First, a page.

Wayne Koniuk was back Sunday for a canoe ride on the Russian River, the seventh time this year the San Francisco man has paddled the waterway above Healdsburg.
"It's still good. There are only two parts where you have to get out of the boat and push the canoe through," he said.
"We haven't found it too disruptive," his wife Karen said of the lower than average water level in the river. "We still have a great trip."
A dry spring resulted last month in some of the lowest river levels seen in decades. Although releases from Lake Mendocino have since increased and brought the river up, there are ongoing concerns about the impact to recreation.
"I don't tell people it's business as usual," said Lollie Mercer, owner of River's Edge Kayak and Canoe Trips in Healdsburg. "There's less river to paddle in, and in the river channels under the trees our clients have to duck a lot. And they hit sandbars. They have to get out more often."
"In June, the river was absolutely at the lowest we've seen it ... since the 1976 drought. Luckily it's come up since then," said Don McEnhill, director of Russian Riverkeeper, a conservation group that advocates for clean water and healthy rivers.
He said that 25 percent more water has been released from the dam since late June, which "has made a positive difference."
Releases from Coyote Dam at Lake Mendocino, near Ukiah, are controlled by the U.S. Army Corps of Engineers and the Sonoma County Water Agency.
Officials have a number of things to weigh that include providing water for domestic use, agriculture, fish migration, as well recreation.
The river is a main source of potable water for more than 600,000 residents in the North Bay who are served by the water agency.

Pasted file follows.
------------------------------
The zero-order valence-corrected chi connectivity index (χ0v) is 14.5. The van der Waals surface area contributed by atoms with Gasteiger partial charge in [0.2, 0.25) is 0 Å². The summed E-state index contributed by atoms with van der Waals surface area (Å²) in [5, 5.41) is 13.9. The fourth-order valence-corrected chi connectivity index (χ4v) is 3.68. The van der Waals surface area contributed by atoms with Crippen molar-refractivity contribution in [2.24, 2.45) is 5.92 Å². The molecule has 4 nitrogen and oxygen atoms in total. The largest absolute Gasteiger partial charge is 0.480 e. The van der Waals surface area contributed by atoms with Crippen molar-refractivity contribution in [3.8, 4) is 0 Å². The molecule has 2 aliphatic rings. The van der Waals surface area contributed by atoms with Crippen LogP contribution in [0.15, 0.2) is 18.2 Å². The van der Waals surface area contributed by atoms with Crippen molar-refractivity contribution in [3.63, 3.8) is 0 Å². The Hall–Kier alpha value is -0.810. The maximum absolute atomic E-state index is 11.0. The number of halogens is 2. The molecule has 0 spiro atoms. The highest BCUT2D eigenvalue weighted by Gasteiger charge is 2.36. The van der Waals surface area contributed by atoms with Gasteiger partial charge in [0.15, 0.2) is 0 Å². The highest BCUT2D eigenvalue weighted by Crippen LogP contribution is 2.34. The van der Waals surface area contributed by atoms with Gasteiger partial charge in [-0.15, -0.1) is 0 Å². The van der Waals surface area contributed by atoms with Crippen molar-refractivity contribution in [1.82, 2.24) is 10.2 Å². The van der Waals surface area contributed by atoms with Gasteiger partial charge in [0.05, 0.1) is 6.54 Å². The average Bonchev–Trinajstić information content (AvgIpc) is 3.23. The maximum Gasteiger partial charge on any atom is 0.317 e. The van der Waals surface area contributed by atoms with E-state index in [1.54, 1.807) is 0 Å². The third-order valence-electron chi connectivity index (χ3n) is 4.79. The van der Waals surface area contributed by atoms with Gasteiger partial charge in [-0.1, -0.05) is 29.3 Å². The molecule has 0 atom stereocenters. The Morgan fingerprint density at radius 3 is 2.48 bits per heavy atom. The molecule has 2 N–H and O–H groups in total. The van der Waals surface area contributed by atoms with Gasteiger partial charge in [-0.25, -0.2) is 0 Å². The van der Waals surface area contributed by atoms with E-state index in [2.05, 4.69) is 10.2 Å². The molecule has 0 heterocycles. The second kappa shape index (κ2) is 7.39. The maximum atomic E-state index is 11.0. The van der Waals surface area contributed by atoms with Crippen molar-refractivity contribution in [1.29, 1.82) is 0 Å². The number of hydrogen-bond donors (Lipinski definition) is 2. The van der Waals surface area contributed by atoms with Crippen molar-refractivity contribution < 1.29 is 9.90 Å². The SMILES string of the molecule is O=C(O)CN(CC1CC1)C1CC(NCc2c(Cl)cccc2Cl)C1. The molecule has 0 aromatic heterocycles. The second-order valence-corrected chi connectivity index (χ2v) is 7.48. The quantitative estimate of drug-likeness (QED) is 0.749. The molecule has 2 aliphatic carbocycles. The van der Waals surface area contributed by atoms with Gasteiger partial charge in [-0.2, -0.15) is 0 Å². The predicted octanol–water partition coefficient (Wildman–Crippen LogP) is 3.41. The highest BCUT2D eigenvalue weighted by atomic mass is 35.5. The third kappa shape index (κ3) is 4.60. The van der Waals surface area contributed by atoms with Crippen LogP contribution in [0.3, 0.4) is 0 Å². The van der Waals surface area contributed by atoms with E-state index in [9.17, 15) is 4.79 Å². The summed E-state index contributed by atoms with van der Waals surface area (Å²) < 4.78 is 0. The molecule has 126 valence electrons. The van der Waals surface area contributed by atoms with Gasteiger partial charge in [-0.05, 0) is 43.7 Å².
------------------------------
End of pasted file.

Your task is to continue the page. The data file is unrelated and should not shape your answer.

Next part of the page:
Both McEnhill, Mercer and others who depend on the Russian River for their livelihood said the Army Corps released too much water into the river last winter and early spring, trying to make sure there was enough capacity at Lake Mendocino to provide for flood control.
But after a very wet December, the rains disappeared, making it one of the driest springs on record.
"All that precious water was released, thinking the storms would come. And they didn't materialize. That was too bad," said Linda Burke, owner of Burke's Canoe trips in Forestville.
In February, March and April, "I watched tens of thousands of acre feet of water — that precious resource — go out to the ocean, never to be seen again," said Mercer. "I believe it was poorly managed."
Attempts to reach Water Agency and Army Corps officials for comment Sunday were unsuccessful. But Riverkeeper's McEnhill said both agencies are studying ways to better forecast the weather and manage storage at Lake Mendocino.
"They have an operating manual authorized by Congress," McEnhill said. The releases from Lake Mendocino "are not something they do willy nilly. It's a very elaborate process to try to modify the way they operate the dam.
"I believe they got feedback from the community in June. Often when flows are that low you get phosphate spike problems," McEnhill said, explaining that it stimulates algae blooms, consumes oxygen in the water and harms endangered fish.